Maine Supreme Judicial Court

The Maine Supreme Judicial Court is the highest court in the state of Maine's judicial system. It is composed of seven justices, who are appointed by the Governor and confirmed by the Maine Senate. Between 1820 and 1839, justices served lifetime appointments with a mandatory retirement age of 70. Starting in 1839, justices have been appointed for seven-year terms, with no limit on the number of terms that they may serve nor a mandatory retirement age.[1][2][3]

Maine Supreme Judicial Court
Map
43°39′33″N 70°15′13″W / 43.659245°N 70.253701°W / 43.659245; -70.253701
Established1820
LocationVaries; primarily Portland, Maine
Coordinates43°39′33″N 70°15′13″W / 43.659245°N 70.253701°W / 43.659245; -70.253701
Authorized byMaine Constitution
Appeals toSupreme Court of the United States
Number of positions7
Websitehttps://www.courts.maine.gov/courts/sjc/index.html
Chief Justice
CurrentlyValerie Stanfill
SinceJune 8, 2021

Known as the Law Court when sitting as an appellate court, the Supreme Court's other functions include hearing appeals of sentences longer than one year of incarceration, overseeing admission to the bar and the conduct of its members, and promulgating rules for all the state's courts.[4]

The Maine Supreme Judicial Court is one of the few state supreme courts in the United States authorized to issue advisory opinions, which it does upon request by the governor or legislature, as set out in the Maine Constitution.[4]

It is also unusual for a state's highest appellate court in that its primary location is not that of the state's capital city, Augusta, partially because the Kennebec County Courthouse did not have a courtroom large enough for the Supreme Court's proceedings.[5] The court did meet there from 1830 until 1970, when it permanently moved to the Cumberland County Courthouse. The renovation of the Kennebec County Courthouse in 2015, which included expansion of the bench in its largest courtroom to permit all seven justices to sit there at the same time, has allowed the court to meet there at least twice a year. It will also continue to meet in Portland, Bangor, and at high schools around the state.[6] The new Judicial Center in Biddeford, scheduled to be completed in early 2023, will also contain a courtroom large enough to permit the court to sit there.

Maine Supreme Judicial Court, 1859-1862. Standing, from left to right: Daniel Goodenow, Richmond D. Rice, Woodbury Davis, and future Chief Justice John Appleton. Sitting, from left to right: Edward Kent, Seth May, Chief Justice John S. Tenney, and Jonas Cutting.

The MSJC is also authorized to rule on the fitness of the Governor of Maine to serve in office, which it does upon the Maine Secretary of State certifying to the court that the governor is temporarily unable to carry out the duties of that office. The court must then hold a hearing and, if it agrees that the governor is unfit, declare the office of governor temporarily vacant and transfer its duties to the President of the Maine Senate, who would serve as acting governor. If the Secretary of State later certifies to the Supreme Court that the governor is fit to resume office, the court would then decide whether it agrees.[7]

Current justices edit

Justice Born Joined Term ends Appointed by Law school
Valerie Stanfill, Chief Justice 1957 or 1958 (age 65–66) June 8, 2021 June 8, 2028 Janet Mills (D) Maine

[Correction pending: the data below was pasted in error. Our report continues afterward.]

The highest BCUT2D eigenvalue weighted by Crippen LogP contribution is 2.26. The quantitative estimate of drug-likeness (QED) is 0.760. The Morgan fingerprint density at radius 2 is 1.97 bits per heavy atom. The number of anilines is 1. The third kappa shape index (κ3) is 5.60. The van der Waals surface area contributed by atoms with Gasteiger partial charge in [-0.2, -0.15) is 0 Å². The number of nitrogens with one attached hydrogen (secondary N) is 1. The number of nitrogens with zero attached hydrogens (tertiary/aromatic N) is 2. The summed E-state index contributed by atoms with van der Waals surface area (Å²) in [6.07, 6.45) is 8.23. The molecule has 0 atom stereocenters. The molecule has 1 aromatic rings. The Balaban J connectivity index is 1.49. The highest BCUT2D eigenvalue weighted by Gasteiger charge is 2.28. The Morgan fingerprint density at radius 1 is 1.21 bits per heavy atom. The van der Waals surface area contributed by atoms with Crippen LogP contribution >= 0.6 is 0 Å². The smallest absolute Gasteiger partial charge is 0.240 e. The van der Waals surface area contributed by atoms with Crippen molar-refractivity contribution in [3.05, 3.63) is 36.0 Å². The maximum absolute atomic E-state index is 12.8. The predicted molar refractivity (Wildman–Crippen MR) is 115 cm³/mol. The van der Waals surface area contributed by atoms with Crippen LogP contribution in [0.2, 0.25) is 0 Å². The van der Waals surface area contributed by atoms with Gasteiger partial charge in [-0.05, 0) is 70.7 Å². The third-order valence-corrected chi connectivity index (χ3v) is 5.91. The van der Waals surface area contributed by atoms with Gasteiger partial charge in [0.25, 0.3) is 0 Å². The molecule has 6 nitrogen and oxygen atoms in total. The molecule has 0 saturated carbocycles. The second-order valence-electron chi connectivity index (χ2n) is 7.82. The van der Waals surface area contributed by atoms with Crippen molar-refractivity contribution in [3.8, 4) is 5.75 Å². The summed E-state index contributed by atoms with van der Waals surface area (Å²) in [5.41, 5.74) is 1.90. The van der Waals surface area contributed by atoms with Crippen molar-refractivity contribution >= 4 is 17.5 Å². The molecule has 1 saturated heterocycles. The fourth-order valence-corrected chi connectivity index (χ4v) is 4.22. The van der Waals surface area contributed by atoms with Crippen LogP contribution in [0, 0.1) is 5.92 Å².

Andrew Mead 1952 (age 71–72) March 22, 2007 March 22, 2028 John Baldacci (D) New York
Andrew M. Horton (1949-08-28) August 28, 1949 (age 74) February 4, 2020 February 3, 2027 Janet Mills (D) Georgetown
Catherine Connors (1959-01-26) January 26, 1959 (age 65) February 4, 2020 February 3, 2027 Janet Mills (D) Northwestern
Rick E. Lawrence (1955-11-04) November 4, 1955 (age 68) May 4, 2022 May 4, 2029 Janet Mills (D) Harvard
Wayne R. Douglas 1951 or 1952 (age 71–72) March 10, 2023 March 10, 2030 Janet Mills (D) Maine
seat vacant

Vacancy and pending nomination edit

Seat Seat last held by Vacancy reason Date of vacancy Nominee Date of nomination
Joseph Jabar Resignation January 31, 2024[8]

There are three active retired justices.

Justice Born Service began Ended service Active retired
service began
Appointed by Law school Prior positions
Robert W. Clifford [9] (1937-05-02) May 2, 1937 (age 86) August 1, 1986 August 31, 2009 September 1, 2009 Joseph E. Brennan (D) Boston College (JD)
Virginia (LL.M.)
Chief Justice of Superior Court
Jeffrey Hjelm (1955-09-30) September 30, 1955 (age 68) August 1, 2014 December 2019 February 2020 Paul LePage (R) Case Western Reserve Superior court
Thomas E. Humphrey (1945-11-19) November 19, 1945 (age 78) June 9, 2015 March 7, 2022 March 7, 2022[10] Paul LePage (R) Boston College Chief Justice Maine Superior Court (2004-2015)

See also edit

References edit

  1. ^ Constitution of 1820
  2. ^ Amendment to the constitution, 1839
  3. ^ Current constitution
  4. ^ a b "State of Maine Judicial Branch: Supreme Court". State of Maine Judicial Branch. 2011. Retrieved 2013-12-07.
  5. ^ "Talks continue on Kennebec courthouse parking area". Kennebec Journal. June 23, 2014. Retrieved June 23, 2014.
  6. ^ "Historic Kennebec County Courthouse in Augusta to host Maine Supreme Judicial Court again". Kennebec Journal. September 8, 2015. Retrieved September 8, 2015.
  7. ^ "What it takes to remove a governor from office". Kennebec Journal. August 26, 2016. Retrieved September 3, 2016.
  8. ^ "Maine high court justice says he was passed over for reappointment". Press Herald. February 2, 2024. Retrieved February 13, 2024.
  9. ^ Judy Harrison (2009-05-30). "Justice leaving Maine supreme court". Bangor Daily News. Retrieved 2009-07-02.
  10. ^ "Active Retired Justice, Maine Supreme Court" (PDF). Office of the Governor. March 7, 2022. Retrieved March 18, 2023.

External links edit